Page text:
techniques of artificial insemination. They could find no evidence to support Voronoff's claims (Marshall et al., 1928), and further criticism of the experiments was made by Velu (1931) in France and Gunn and Seddon (1931) in Australia. Rejuvenation by testis grafting became less fashionable, and the dangers of transmission of diseases from the monkeys to the patients became apparent (see Hamilton (1986) for a detailed description of Voronoff's career; see also Krohn (1955) for an extensive bibliography). Transplants from mice to rats and vice versa were uniformly unsuccessful (Crisler, 1929; Browman, 1937). The first person to use the testis as a site of transplantation appears to have been Sand (1919, 1923), who found that an ovary transplanted into the substance of the testis developed follicles. In 1935, Gardner and Hill reported (see also Hill and Gardner, 1936) that pituitary grafts persisted in the testes of mice, and stated that " m a n y investigators have found the testis to be a favourable site for ovarian transplants", without giving any references. May (1960) implanted a pituitary into the testis of an hypophysectomized mouse and showed that testicular function was restored. Gonet and Renold (1965) reported that fetal pancreas grafted into the testes of diabetic rats survived in about 20°70 of recipients; the grafts were generally larger than those in the eye and appreciable amounts of insulin could be detected in them, with a variable reduction in glycosuria. Hultquist and Thorell (1964) also reported that islet tissue from rats and guinea pigs could be successfully grafted into the testis if the acinar tissue of the pancreas was eliminated by ligation of the pancreatic duct. Greene (1940, 1942, 1949) used the testis as one site for transplanting tumours in several species, although he obtained success in only a small proportion of animals. In his experiments, the testis appeared to be a no better site than subcutaneous tissue, while the anterior chamber of the eye was clearly superior. Likewise, Medawar and Russell (1958) transplanted adrenals to the testes of mice, as well as the anterior chamber of the eye, the brain and muscle. The proportions of the grafts surviving after 14 days were 4/12 for those placed in the testis, 7/10 for those in the eye, 4/22 for those in brain and 2/14 for those in muscle; testis is not significantly better than muscle or worse than eye, although eye is significantly better than muscle (by X:). On the other hand, Aron, Marescaux and Petrovic (1957) reported that grafts of pituitary, thyroid and ovary persisted more often in the testis than in other sites. The grafted thyroids were able to accumulate radioactive iodine (Aron et al., 1955). Subsequently, Turner and Asekawa (1963), Luxembourger and Aron (1966) and Aron and Luxembourger (1968) showed that testes from new-born rats attained complete spermatogenesis when transplanted into the testes of adults, at a rate similar or slightly slower than those in situ; most of the delay appeared to occur immediately after the operation. In contrast to these observations, Arrau et al. (1988) found that growth and differentiation of fetal hamster gonads were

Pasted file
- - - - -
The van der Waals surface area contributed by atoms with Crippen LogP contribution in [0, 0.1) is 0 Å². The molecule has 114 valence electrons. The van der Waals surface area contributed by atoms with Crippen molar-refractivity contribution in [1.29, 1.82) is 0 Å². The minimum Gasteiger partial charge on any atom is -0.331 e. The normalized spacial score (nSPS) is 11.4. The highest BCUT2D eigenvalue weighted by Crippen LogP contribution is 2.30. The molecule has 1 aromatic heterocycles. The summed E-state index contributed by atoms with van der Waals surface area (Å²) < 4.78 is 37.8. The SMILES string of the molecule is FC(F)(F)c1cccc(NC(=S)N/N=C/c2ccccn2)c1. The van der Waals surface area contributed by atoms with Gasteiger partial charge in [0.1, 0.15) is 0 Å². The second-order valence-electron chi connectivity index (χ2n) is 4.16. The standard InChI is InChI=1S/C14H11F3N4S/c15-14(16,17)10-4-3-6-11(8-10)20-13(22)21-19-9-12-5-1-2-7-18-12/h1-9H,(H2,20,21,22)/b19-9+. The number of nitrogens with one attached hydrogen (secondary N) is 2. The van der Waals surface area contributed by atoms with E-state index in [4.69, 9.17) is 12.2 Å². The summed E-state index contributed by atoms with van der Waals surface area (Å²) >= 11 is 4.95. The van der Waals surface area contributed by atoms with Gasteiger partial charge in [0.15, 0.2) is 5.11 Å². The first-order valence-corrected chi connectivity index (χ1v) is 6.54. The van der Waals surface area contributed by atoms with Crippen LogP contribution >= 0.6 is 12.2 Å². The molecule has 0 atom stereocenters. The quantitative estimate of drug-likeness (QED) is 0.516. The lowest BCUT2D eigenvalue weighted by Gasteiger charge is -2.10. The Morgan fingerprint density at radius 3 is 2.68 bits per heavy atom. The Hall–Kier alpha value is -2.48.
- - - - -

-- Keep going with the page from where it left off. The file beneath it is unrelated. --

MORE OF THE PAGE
inhibited following transplantation to the testes of adults. Pilsworth (1979) found that testes of new-born rats grafted into the testes of adults for 35 days had significantly fewer tubular cross-sections in meiotic prophase than control 35 day-old animals, and while dividing the testis into two halves significantly increased the proportion of tubule cross-sections in meiotic prophase, the presence or absence of the rete had no influence. On the other hand, when the grafts were placed subcutaneously under the scrotal skin there was a much greater lymphocytic infiltration and the presence of a rete appeared to be necessary for meiosis to proceed. Bressler and Ross (1972) and Bressler (1976) used testes of new-born mice transplanted into adult hosts (intact, hypophysectomized or hypophysectomised - - testosterone treated) to show that maturation of both the myoid cells and the Sertoli cells was under hormonal control. Transplantation of fragments of placenta to the testis of prepubertal rats was used to demonstrate that the placenta in this species did not produce gonadotrophins, by showing that after 5 days the testis was not altered in the vicinity of the graft (Canivenc, 1956). Intratesticular grafts of ovaries and vaginae were used by Takewaki (1956, 1957, 1958, 1959) to study the secretion of oestrogens by the Sertoli cells and the antagonism between androgens and oestrogens on vaginal cornification; most of the grafts persisted for between 1 and 2 months before hormone treatment was begun, but subcutaneous grafts were apparently just as successful as those in the testes. Kirby (1963, 1971) and Billington (1965) transplanted blastocysts and ectoplacental cones to various sites, including the testis. Almost 100% of the ectoplacental cones developed in all sites used, but the proportion of blastocysts that developed depended on the transplantation site: testis 80--90°7o; kidney 80°/0; brain 50--60°/0; spleen and anterior chamber of the eye 25-35%; other sites less than 25%. Furthermore, Kirby made the intriguing observation that about 40% of the blastocysts transplanted to a scrotal testis developed embryonic shield derivatives, compared with about 30% in the kidney but only 4% if the testis was cryptorchid. It was also found that the testis was the only site where the transplanted trophoblast produced cytolytic destruction of the host tissue (Billington, 1965; Bland and Donovan, 1965). In summary, it was generally accepted by 1970 (see e.g., Russell and Monaco, 1964) that the testis under some circumstances was a relatively favorable site for graft survival. However, it would now appear that much of the evidence was equivocal, and the immunological privilege was by no means complete. References Aron, M. and Luxembourger, M.-M. (1968) Facteurs de l'6volution spermatog6n6tique et de l'6volution de la glande interstitielle avant la maturit6 sexuelle. Etude chez le rat par I'homotransplantation du testicule n6o-natal dans le testicule de I'animal mur. Arch. Anat. Histol. Embryol. 51,41--52.